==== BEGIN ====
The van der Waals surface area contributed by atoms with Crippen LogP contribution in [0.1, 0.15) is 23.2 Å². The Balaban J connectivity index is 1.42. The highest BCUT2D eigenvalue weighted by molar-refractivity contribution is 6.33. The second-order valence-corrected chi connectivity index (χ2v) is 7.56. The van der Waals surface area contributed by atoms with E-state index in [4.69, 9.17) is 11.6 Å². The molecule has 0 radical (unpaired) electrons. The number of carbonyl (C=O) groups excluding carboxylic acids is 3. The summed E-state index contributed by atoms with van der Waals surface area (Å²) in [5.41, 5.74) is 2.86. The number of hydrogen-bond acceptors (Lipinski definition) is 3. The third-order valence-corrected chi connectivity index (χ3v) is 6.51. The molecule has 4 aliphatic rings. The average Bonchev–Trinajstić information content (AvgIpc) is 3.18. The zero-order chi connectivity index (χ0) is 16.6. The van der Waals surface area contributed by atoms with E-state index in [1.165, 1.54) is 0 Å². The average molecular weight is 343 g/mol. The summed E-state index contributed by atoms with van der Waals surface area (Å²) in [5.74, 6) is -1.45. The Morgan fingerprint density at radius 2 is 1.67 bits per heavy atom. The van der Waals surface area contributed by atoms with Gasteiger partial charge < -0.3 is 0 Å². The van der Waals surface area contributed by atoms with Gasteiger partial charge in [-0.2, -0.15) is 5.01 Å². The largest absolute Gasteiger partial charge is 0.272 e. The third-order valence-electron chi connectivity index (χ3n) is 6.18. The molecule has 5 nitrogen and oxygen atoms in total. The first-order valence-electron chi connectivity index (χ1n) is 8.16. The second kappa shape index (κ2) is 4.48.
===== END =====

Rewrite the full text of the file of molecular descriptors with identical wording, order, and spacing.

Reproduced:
The van der Waals surface area contributed by atoms with Crippen LogP contribution in [0.1, 0.15) is 23.2 Å². The Balaban J connectivity index is 1.42. The highest BCUT2D eigenvalue weighted by molar-refractivity contribution is 6.33. The second-order valence-corrected chi connectivity index (χ2v) is 7.56. The van der Waals surface area contributed by atoms with E-state index in [4.69, 9.17) is 11.6 Å². The molecule has 0 radical (unpaired) electrons. The number of carbonyl (C=O) groups excluding carboxylic acids is 3. The summed E-state index contributed by atoms with van der Waals surface area (Å²) in [5.41, 5.74) is 2.86. The number of hydrogen-bond acceptors (Lipinski definition) is 3. The third-order valence-corrected chi connectivity index (χ3v) is 6.51. The molecule has 4 aliphatic rings. The average Bonchev–Trinajstić information content (AvgIpc) is 3.18. The zero-order chi connectivity index (χ0) is 16.6. The van der Waals surface area contributed by atoms with E-state index in [1.165, 1.54) is 0 Å². The average molecular weight is 343 g/mol. The summed E-state index contributed by atoms with van der Waals surface area (Å²) in [5.74, 6) is -1.45. The Morgan fingerprint density at radius 2 is 1.67 bits per heavy atom. The van der Waals surface area contributed by atoms with Gasteiger partial charge < -0.3 is 0 Å². The van der Waals surface area contributed by atoms with Gasteiger partial charge in [-0.2, -0.15) is 5.01 Å². The largest absolute Gasteiger partial charge is 0.272 e. The third-order valence-electron chi connectivity index (χ3n) is 6.18. The molecule has 5 nitrogen and oxygen atoms in total. The first-order valence-electron chi connectivity index (χ1n) is 8.16. The second kappa shape index (κ2) is 4.48.